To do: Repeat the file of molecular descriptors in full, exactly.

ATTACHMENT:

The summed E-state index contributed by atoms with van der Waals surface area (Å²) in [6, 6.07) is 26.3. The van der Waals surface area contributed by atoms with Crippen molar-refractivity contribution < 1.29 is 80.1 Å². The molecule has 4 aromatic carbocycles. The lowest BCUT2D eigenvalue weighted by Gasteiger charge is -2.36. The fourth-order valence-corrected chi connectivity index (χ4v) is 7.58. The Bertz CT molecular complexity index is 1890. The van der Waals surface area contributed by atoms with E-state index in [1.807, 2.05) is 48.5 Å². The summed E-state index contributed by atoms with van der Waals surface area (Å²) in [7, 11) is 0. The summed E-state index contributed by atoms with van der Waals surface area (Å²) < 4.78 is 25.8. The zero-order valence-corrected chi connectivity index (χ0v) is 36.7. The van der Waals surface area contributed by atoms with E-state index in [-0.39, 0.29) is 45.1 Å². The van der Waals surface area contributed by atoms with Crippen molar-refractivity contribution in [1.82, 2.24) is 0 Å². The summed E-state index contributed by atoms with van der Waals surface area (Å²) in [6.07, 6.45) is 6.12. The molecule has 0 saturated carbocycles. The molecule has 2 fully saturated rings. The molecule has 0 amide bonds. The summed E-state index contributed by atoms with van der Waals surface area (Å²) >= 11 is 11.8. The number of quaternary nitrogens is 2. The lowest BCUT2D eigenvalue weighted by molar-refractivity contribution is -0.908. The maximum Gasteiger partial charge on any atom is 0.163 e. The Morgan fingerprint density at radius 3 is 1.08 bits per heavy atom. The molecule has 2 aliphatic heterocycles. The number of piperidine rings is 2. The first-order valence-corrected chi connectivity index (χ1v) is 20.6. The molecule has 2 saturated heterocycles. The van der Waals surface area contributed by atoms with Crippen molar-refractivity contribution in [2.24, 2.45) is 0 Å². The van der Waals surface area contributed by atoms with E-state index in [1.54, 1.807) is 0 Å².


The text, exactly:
The summed E-state index contributed by atoms with van der Waals surface area (Å²) in [6, 6.07) is 26.3. The van der Waals surface area contributed by atoms with Crippen molar-refractivity contribution < 1.29 is 80.1 Å². The molecule has 4 aromatic carbocycles. The lowest BCUT2D eigenvalue weighted by Gasteiger charge is -2.36. The fourth-order valence-corrected chi connectivity index (χ4v) is 7.58. The Bertz CT molecular complexity index is 1890. The van der Waals surface area contributed by atoms with E-state index in [1.807, 2.05) is 48.5 Å². The summed E-state index contributed by atoms with van der Waals surface area (Å²) in [7, 11) is 0. The summed E-state index contributed by atoms with van der Waals surface area (Å²) < 4.78 is 25.8. The zero-order valence-corrected chi connectivity index (χ0v) is 36.7. The van der Waals surface area contributed by atoms with E-state index in [-0.39, 0.29) is 45.1 Å². The van der Waals surface area contributed by atoms with Crippen molar-refractivity contribution in [1.82, 2.24) is 0 Å². The summed E-state index contributed by atoms with van der Waals surface area (Å²) in [6.07, 6.45) is 6.12. The molecule has 0 saturated carbocycles. The molecule has 2 fully saturated rings. The molecule has 0 amide bonds. The summed E-state index contributed by atoms with van der Waals surface area (Å²) >= 11 is 11.8. The number of quaternary nitrogens is 2. The lowest BCUT2D eigenvalue weighted by molar-refractivity contribution is -0.908. The maximum Gasteiger partial charge on any atom is 0.163 e. The Morgan fingerprint density at radius 3 is 1.08 bits per heavy atom. The molecule has 2 aliphatic heterocycles. The number of piperidine rings is 2. The first-order valence-corrected chi connectivity index (χ1v) is 20.6. The molecule has 2 saturated heterocycles. The van der Waals surface area contributed by atoms with Crippen molar-refractivity contribution in [2.24, 2.45) is 0 Å². The van der Waals surface area contributed by atoms with E-state index in [1.54, 1.807) is 0 Å².